If you overdo it, you’ll end up with a seriously grumpy mathematician, but there are ways of packaging exam practice as a positive event.
Top tips for setting a serene exam scene
1. Make sure that the room your child is in is peaceful and quiet (and away from the barks of the dog!)
2. Place a few fairy lights in the room to give it a nice, calming ambience. If fairy lights are not available, then do as much as you can with your existing light source.
3. Give your child a refreshing glass of water with a slice of lemon in it – hydration is crucial when it comes to brain power. If there is a demand for a more exciting beverage coming from your child, then remind them that the water/lemon concoction is good for their brain, and it will help them with their maths!
4. Buy them some nice new stationery to make the experience a more pleasant one and reassure them that life isn’t all about exams.
5. Get them a clear timer so they get in the habit of checking the time to know how long they can dedicate to each section in their paper – and to checking afterwards.
Test timings can be tricky, so don’t forget to work on them too
The key here is to help your child practise pacing their efforts.
The first couple of times your child sits a practice test, focus on helping them notice how long each question takes (you could even mark the time taken next to each one).
Don’t worry if they can’t complete the test in the time limit the first go – you can work up to this in time together!
As you practise more and more, you’ll both notice the time decreasing.
Once they’re able to finish the whole test in the time stated on the paper, you can have a go at factoring in time to check over the paper once or twice.
There’s life after SATS… How to support your Year 6 child after the KS2 exams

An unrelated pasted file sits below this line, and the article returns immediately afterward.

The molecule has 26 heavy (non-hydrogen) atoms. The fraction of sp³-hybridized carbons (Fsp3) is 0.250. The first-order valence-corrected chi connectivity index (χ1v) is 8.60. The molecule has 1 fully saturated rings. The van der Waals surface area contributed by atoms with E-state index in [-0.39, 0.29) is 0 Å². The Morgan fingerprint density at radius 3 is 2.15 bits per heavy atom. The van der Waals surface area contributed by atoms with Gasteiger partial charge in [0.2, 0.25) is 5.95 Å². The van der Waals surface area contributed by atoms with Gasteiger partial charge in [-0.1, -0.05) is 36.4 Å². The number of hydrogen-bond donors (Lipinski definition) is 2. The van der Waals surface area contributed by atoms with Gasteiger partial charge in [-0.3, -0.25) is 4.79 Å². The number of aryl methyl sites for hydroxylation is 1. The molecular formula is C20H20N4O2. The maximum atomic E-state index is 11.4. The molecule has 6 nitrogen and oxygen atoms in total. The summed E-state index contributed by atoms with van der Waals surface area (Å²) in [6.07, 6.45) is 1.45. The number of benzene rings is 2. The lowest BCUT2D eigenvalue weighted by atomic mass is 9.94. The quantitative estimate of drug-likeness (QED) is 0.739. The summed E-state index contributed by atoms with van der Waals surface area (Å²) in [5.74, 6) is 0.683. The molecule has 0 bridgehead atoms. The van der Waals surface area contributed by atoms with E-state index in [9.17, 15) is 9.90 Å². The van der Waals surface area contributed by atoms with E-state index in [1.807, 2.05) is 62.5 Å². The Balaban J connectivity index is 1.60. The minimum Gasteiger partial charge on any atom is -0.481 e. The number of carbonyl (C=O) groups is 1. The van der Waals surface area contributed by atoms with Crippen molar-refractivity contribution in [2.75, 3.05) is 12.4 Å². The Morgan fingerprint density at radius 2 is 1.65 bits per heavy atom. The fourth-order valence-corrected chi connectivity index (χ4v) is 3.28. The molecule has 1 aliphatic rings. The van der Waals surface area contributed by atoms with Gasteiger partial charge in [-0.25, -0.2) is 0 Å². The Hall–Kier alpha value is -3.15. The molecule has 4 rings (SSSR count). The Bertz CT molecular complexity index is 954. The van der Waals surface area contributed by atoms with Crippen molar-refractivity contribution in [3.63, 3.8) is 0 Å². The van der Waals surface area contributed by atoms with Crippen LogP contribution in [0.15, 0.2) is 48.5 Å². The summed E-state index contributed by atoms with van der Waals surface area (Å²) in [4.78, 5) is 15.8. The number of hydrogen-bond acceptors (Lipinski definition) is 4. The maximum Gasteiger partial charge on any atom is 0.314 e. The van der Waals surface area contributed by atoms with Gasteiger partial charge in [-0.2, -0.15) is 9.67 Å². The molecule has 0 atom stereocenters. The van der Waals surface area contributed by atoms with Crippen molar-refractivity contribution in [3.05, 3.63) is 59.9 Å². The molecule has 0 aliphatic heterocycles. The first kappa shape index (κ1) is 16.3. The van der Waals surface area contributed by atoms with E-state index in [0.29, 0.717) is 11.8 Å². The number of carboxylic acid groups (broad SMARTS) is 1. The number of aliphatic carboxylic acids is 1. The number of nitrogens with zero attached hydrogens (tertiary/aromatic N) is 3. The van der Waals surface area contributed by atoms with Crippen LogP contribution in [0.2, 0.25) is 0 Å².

It’s likely that your eleven-year-old will be less than enthusiastic about the core subjects after two full-on terms of the stuff.
You both deserve a break after a long, hard slog, but there are ways to keep up the momentum (without killing off their passion for maths forever).
It’s a funny time after the exams.
Everyone in Year 6 (teachers included) is exhausted, but there’s a whole term to go before the summer holidays.
The reality of leaving primary school starts to settle in and there may be more tension in friendship groups than usual.
Keeping the routine of regular practice in maths can be an anchor for children who feel a bit out of place at this turbulent time.
A soft touch is important here though, as going overboard with maths learning can cause your child to put up barriers and not want to learn any more about maths. This is of course the last thing you want when trying to prevent the summer slide…
Maths in context: Fun Year 6 maths activities for after the KS2 SATs
Neither you nor your child is going to want to sit there and work out what happens when “Johnny has six apples, and Claire has five” after the SATs, so this means that it is time to get creative when it comes to maths.
It’s a good time to start thinking about maths in contexts other than school, so here are a few easy ideas you can try to practise maths with your 11-year-old at home!
Maths activity 1: Take maths outside
There’s plenty of outdoor activities you can do to rekindle your child’s interest in maths.
From spotting angles to active games to making shapes, the world really is your oyster when it comes to doing maths outside.
If you need some inspiration take a look at our in-depth blog on the top summer maths activities you can do together!
Maths activity 2: What will I be when I grow up…?
Why not take a look at which careers require great maths skills to get your child interested in how maths really works?
Rollercoaster engineers, game designers and jet fighter pilots all require maths everyday, and the list is endless!
Have a go at researching all the exciting jobs that need maths and your child will soon see that maths is more friend than foe!
This will also give them a reason to stay motivated through those tricky topics at secondary school.
Maths activity 3: Tool time
It’s incredibly useful at this age to introduce some of the tools needed for maths in the workplace, such as digital spreadsheets.